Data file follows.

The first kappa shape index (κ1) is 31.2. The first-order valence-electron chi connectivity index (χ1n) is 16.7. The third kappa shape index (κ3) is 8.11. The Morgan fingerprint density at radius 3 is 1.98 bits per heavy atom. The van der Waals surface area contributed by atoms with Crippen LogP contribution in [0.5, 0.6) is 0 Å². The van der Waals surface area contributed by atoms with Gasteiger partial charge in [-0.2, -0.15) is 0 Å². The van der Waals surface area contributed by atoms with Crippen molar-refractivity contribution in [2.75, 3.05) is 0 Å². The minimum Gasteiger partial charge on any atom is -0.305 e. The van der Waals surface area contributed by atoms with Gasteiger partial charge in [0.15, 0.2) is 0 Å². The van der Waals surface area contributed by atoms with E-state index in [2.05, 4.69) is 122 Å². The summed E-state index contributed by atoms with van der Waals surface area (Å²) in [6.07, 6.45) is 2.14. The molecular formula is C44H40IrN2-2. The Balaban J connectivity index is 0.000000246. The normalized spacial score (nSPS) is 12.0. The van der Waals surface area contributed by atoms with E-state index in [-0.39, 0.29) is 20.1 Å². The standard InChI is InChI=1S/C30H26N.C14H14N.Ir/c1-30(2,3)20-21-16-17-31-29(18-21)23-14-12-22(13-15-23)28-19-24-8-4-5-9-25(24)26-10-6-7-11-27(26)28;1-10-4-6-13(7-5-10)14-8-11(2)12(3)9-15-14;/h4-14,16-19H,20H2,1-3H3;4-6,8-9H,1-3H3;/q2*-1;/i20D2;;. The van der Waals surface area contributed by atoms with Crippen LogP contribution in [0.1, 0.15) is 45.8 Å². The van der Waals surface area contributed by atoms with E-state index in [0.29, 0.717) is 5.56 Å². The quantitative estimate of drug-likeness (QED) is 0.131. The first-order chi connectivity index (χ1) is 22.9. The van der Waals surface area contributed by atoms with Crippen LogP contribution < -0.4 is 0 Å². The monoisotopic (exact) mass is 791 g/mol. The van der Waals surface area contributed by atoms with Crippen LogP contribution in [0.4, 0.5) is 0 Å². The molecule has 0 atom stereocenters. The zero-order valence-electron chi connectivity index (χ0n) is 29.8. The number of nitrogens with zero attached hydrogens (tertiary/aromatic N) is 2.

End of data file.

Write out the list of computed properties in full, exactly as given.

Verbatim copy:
The first kappa shape index (κ1) is 31.2. The first-order valence-electron chi connectivity index (χ1n) is 16.7. The third kappa shape index (κ3) is 8.11. The Morgan fingerprint density at radius 3 is 1.98 bits per heavy atom. The van der Waals surface area contributed by atoms with Crippen LogP contribution in [0.5, 0.6) is 0 Å². The van der Waals surface area contributed by atoms with Gasteiger partial charge in [-0.2, -0.15) is 0 Å². The van der Waals surface area contributed by atoms with Crippen molar-refractivity contribution in [2.75, 3.05) is 0 Å². The minimum Gasteiger partial charge on any atom is -0.305 e. The van der Waals surface area contributed by atoms with Gasteiger partial charge in [0.15, 0.2) is 0 Å². The van der Waals surface area contributed by atoms with E-state index in [2.05, 4.69) is 122 Å². The summed E-state index contributed by atoms with van der Waals surface area (Å²) in [6.07, 6.45) is 2.14. The molecular formula is C44H40IrN2-2. The Balaban J connectivity index is 0.000000246. The normalized spacial score (nSPS) is 12.0. The van der Waals surface area contributed by atoms with E-state index in [-0.39, 0.29) is 20.1 Å². The standard InChI is InChI=1S/C30H26N.C14H14N.Ir/c1-30(2,3)20-21-16-17-31-29(18-21)23-14-12-22(13-15-23)28-19-24-8-4-5-9-25(24)26-10-6-7-11-27(26)28;1-10-4-6-13(7-5-10)14-8-11(2)12(3)9-15-14;/h4-14,16-19H,20H2,1-3H3;4-6,8-9H,1-3H3;/q2*-1;/i20D2;;. The van der Waals surface area contributed by atoms with Crippen LogP contribution in [0.1, 0.15) is 45.8 Å². The van der Waals surface area contributed by atoms with E-state index in [0.29, 0.717) is 5.56 Å². The quantitative estimate of drug-likeness (QED) is 0.131. The first-order chi connectivity index (χ1) is 22.9. The van der Waals surface area contributed by atoms with Crippen LogP contribution < -0.4 is 0 Å². The monoisotopic (exact) mass is 791 g/mol. The van der Waals surface area contributed by atoms with Crippen LogP contribution in [0.4, 0.5) is 0 Å². The molecule has 0 atom stereocenters. The zero-order valence-electron chi connectivity index (χ0n) is 29.8. The number of nitrogens with zero attached hydrogens (tertiary/aromatic N) is 2.